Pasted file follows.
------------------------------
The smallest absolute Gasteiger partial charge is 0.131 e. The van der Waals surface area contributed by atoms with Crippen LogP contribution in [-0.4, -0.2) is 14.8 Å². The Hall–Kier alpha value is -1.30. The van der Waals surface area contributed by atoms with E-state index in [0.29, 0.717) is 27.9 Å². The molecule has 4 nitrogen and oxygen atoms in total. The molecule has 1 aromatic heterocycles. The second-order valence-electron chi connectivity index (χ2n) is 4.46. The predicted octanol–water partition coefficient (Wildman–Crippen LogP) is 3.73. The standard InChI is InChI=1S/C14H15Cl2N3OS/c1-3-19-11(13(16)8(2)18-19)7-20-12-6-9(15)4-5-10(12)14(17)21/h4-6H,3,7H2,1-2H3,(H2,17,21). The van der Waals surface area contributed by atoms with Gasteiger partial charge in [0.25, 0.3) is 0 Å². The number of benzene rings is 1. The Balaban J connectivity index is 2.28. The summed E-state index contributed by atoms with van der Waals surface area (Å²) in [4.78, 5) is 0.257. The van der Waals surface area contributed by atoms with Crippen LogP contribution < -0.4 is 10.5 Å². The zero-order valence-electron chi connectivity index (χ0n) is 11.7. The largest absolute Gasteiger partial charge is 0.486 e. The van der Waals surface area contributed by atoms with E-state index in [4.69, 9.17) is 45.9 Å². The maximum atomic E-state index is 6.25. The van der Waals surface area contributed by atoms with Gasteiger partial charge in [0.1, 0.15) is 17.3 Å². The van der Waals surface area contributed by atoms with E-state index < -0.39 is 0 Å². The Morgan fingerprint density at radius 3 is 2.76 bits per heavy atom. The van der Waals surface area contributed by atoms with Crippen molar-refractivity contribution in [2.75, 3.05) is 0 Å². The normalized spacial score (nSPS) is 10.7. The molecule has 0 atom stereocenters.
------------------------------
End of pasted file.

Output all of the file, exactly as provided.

The smallest absolute Gasteiger partial charge is 0.131 e. The van der Waals surface area contributed by atoms with Crippen LogP contribution in [-0.4, -0.2) is 14.8 Å². The Hall–Kier alpha value is -1.30. The van der Waals surface area contributed by atoms with E-state index in [0.29, 0.717) is 27.9 Å². The molecule has 4 nitrogen and oxygen atoms in total. The molecule has 1 aromatic heterocycles. The second-order valence-electron chi connectivity index (χ2n) is 4.46. The predicted octanol–water partition coefficient (Wildman–Crippen LogP) is 3.73. The standard InChI is InChI=1S/C14H15Cl2N3OS/c1-3-19-11(13(16)8(2)18-19)7-20-12-6-9(15)4-5-10(12)14(17)21/h4-6H,3,7H2,1-2H3,(H2,17,21). The van der Waals surface area contributed by atoms with Gasteiger partial charge in [0.25, 0.3) is 0 Å². The number of benzene rings is 1. The Balaban J connectivity index is 2.28. The summed E-state index contributed by atoms with van der Waals surface area (Å²) in [4.78, 5) is 0.257. The van der Waals surface area contributed by atoms with Crippen LogP contribution < -0.4 is 10.5 Å². The zero-order valence-electron chi connectivity index (χ0n) is 11.7. The largest absolute Gasteiger partial charge is 0.486 e. The van der Waals surface area contributed by atoms with E-state index in [4.69, 9.17) is 45.9 Å². The maximum atomic E-state index is 6.25. The van der Waals surface area contributed by atoms with Gasteiger partial charge in [0.1, 0.15) is 17.3 Å². The van der Waals surface area contributed by atoms with E-state index < -0.39 is 0 Å². The Morgan fingerprint density at radius 3 is 2.76 bits per heavy atom. The van der Waals surface area contributed by atoms with Crippen molar-refractivity contribution in [2.75, 3.05) is 0 Å². The normalized spacial score (nSPS) is 10.7. The molecule has 0 atom stereocenters.